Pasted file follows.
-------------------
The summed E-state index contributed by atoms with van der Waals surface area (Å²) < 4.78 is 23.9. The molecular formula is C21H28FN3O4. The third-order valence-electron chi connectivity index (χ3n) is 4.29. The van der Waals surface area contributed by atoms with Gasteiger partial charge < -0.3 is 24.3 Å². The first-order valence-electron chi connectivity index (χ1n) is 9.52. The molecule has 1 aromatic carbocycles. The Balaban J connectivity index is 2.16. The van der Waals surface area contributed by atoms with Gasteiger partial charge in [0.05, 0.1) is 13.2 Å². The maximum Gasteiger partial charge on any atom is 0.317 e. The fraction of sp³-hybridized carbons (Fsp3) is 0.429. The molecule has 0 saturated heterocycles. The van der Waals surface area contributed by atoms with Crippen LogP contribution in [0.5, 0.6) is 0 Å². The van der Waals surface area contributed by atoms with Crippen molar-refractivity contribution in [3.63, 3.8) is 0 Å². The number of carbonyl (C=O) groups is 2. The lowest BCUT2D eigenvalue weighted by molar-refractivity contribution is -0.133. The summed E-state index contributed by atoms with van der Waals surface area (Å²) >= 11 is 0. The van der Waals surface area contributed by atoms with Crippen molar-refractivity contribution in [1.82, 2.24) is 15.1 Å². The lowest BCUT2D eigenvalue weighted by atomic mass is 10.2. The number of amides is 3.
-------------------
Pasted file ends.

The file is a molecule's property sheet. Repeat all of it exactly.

The summed E-state index contributed by atoms with van der Waals surface area (Å²) < 4.78 is 23.9. The molecular formula is C21H28FN3O4. The third-order valence-electron chi connectivity index (χ3n) is 4.29. The van der Waals surface area contributed by atoms with Gasteiger partial charge < -0.3 is 24.3 Å². The first-order valence-electron chi connectivity index (χ1n) is 9.52. The molecule has 1 aromatic carbocycles. The Balaban J connectivity index is 2.16. The van der Waals surface area contributed by atoms with Gasteiger partial charge in [0.05, 0.1) is 13.2 Å². The maximum Gasteiger partial charge on any atom is 0.317 e. The fraction of sp³-hybridized carbons (Fsp3) is 0.429. The molecule has 0 saturated heterocycles. The van der Waals surface area contributed by atoms with Crippen LogP contribution in [0.5, 0.6) is 0 Å². The van der Waals surface area contributed by atoms with Crippen molar-refractivity contribution in [3.63, 3.8) is 0 Å². The number of carbonyl (C=O) groups is 2. The lowest BCUT2D eigenvalue weighted by molar-refractivity contribution is -0.133. The summed E-state index contributed by atoms with van der Waals surface area (Å²) >= 11 is 0. The van der Waals surface area contributed by atoms with Crippen molar-refractivity contribution in [1.82, 2.24) is 15.1 Å². The lowest BCUT2D eigenvalue weighted by atomic mass is 10.2. The number of amides is 3.